At “All Sports” in Amsterdam I work as a physical trainer with some of the best athletic-, and fitness trainers in the field. Their knowledge and experience in sport science is incredible. With the help from these trainers and sport-physiologists, Coachworks now has access to the latest (portable) tools like “Omega wave” and “Muscle lab” that are able to determine what is the exact physical shape of an athlete at any given time, on the training site and within a short time. This gives the athlete and trainer a good insight on the effects the training has on the sailors body and to get grip of the training – recovery regime they use.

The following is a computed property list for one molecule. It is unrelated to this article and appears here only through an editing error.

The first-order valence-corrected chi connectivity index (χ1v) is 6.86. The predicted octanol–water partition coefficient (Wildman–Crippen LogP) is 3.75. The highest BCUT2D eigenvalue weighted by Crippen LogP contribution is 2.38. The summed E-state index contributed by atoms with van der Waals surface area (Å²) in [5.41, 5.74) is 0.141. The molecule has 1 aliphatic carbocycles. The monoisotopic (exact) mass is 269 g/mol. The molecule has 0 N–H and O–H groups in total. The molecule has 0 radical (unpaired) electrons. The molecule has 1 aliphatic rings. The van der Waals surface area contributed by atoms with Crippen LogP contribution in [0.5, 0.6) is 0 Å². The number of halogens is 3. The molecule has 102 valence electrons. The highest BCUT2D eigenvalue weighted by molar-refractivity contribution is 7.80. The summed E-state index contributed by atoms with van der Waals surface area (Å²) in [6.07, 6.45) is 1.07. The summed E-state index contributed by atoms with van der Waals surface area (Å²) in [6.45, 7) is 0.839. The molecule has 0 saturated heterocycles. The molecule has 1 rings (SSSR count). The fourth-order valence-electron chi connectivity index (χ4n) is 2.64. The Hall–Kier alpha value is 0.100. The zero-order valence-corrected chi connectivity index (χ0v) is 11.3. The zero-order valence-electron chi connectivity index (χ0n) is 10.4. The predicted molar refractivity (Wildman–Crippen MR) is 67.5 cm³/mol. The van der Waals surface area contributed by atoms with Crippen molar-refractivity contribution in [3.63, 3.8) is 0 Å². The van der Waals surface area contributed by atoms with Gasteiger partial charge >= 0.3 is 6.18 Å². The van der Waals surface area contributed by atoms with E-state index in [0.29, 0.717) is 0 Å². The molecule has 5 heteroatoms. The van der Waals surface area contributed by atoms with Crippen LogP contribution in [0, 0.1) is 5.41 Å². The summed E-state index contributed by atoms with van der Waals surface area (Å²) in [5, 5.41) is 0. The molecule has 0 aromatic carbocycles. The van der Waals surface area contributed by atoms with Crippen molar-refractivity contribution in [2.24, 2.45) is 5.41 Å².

So back to the basics: think about training (and sailing) as breaking down some systems in your body, give your body time to recover and get stronger…. If there is little time to recover start thinking how to improve the quality of recovery by using some (or all) of the mentioned actions. To find out if you’re training and recovery regime is effective or you can push it further you need testing. Remember, not everyone needs the fancy tools but don’t loose track of the big picture, principles in sailing remain the same whether you’re a club race or close before the Olympics……. The same goes for physical fitness…

Good Winds

Rigo de Nijs

Do you think you have an interesting subject for the next article?, mail Rigo